Monday, September 8, 2014

The Conquest of Excelsior

"Excelsior! Always Upward!" This is the first line on the Washington Trails Association's page for the hike I was determined to do last weekend. Sounds like a call to conquer, right? Plus it's #3 in my 100 Classic Hikes in Washington book; I had to cross it off my to-do list.

Although, trying to figure out exactly how to do it proved to be quite a frustration. Three options are available. #1: Drive most the elevation up to the Damfino Lakes trailhead on a forest road and then hike an easy 3-ish miles to the top. #2: An easier drive to the Nooksack River start, and then do 4 miles of switchbacks to the top #3: A little longer drive to Welcome Pass, with 2.5 miles of switchbacks to the pass, then 5 miles of ridge-walking to Excelsior. My oldest daughter (not a huge fan of upward) was coming with me, so I expected her to demand option #1. She didn't. I just couldn't make up my mind.
Looked like if you stepped in this moss, it would
swallow you up like quicksand
The 12 miles of forest road to get to the 'easy' option really had me worried. My car has been acting would really suck to have it break down in the middle of nowhere. Although, there should be plenty of cars passing to rescue us; it's the most popular route after all. But lots of people, with lots of kids, and lots of dogs adds up to lots of "why the heck did we choose this way"...we really should do the 'medium' one. Two miles of switchbacks shouldn't be so bad; plus I loved the idea of walking the ridge once we were on top. So we decided Welcome Pass was the ticket...until we got to the turn off for the easy route and took it last second. Who wants to hike always upward when they can drive? Not us.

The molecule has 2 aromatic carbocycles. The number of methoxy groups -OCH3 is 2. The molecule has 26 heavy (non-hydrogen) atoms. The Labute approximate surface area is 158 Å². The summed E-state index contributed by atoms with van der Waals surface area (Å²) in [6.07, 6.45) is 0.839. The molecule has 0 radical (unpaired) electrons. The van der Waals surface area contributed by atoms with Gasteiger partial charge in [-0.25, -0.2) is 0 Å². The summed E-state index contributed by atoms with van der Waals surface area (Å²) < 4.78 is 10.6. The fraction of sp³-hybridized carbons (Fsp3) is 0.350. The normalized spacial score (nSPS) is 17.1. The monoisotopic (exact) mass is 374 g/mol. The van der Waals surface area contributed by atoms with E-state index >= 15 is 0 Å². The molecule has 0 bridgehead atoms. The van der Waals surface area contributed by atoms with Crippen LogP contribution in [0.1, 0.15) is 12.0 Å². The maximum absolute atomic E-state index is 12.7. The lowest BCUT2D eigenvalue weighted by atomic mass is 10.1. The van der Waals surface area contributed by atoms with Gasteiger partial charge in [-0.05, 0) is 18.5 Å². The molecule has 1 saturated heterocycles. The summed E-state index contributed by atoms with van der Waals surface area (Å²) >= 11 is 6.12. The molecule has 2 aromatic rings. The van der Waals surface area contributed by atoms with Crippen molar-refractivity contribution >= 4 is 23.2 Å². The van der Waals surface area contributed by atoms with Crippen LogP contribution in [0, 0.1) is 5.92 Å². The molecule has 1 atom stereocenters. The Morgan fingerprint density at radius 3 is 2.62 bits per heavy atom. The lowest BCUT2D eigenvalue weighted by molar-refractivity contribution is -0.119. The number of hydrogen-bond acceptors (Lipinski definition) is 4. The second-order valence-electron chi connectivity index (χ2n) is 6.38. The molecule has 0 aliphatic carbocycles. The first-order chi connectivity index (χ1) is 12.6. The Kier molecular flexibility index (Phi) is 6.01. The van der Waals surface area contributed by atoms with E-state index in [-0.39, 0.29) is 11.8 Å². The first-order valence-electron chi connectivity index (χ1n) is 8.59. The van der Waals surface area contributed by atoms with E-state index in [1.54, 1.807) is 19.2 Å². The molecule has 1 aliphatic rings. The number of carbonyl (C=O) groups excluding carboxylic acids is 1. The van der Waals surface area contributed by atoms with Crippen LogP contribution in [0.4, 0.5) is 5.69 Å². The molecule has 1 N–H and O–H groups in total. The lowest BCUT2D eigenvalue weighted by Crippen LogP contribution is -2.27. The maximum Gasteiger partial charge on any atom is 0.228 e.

Miles of switchbacks, I laugh at thee!
Much to my amazement, the forest road was paved over half was up; we had chosen wisely! We arrived at a pretty full parking lot, but found a spot right next to the trail head. So far so good! The hike was easy as promised, with pretty lakes and a couple meadows. There were quite a few dogs and a few kids, but nothing crazy. All in all it was pretty dang perfect!

After about 2 hours we arrived at what was obviously the top, with a little more 'upward' ridges on either side.To our left we saw what I assumed was Excelsior--almost there! But then I noticed a sign that pointed in a different direction saying 'Excelsior'. It seemed weird; but a sign is a sign. Amber was already headed for the peak when I called her back.

"Sorry honey, but that's not the right way." The peak looked amazing, and just within reach; but the same sign declared that way to be 'High Divide'. I had to do Excelsior! So Amber came back, and we took the other trail.
Still quite a few beautiful wildflowers in bloom
After just a few minutes Amber turned and asked, "Why is this trail going down?"

It was a good question. Always upward should, indeed, go upward; but I didn't bring the actual map with me. I mean, this was supposed to be easy--why did I need to bother with a map?! I figured this trail would go around the 'High Divide' peak and bring us to a much superior 'Excelsior Peak', as promised by the little arrow on the sign. "It must be just around the corner", I kept insisting. But the trail just kept going down. 
Twenty minutes of going down is extremely disheartening when you were just on top of the world-especially when you know your going to have to go back up the same way eventually. Enough was was time to cut our losses and turn around.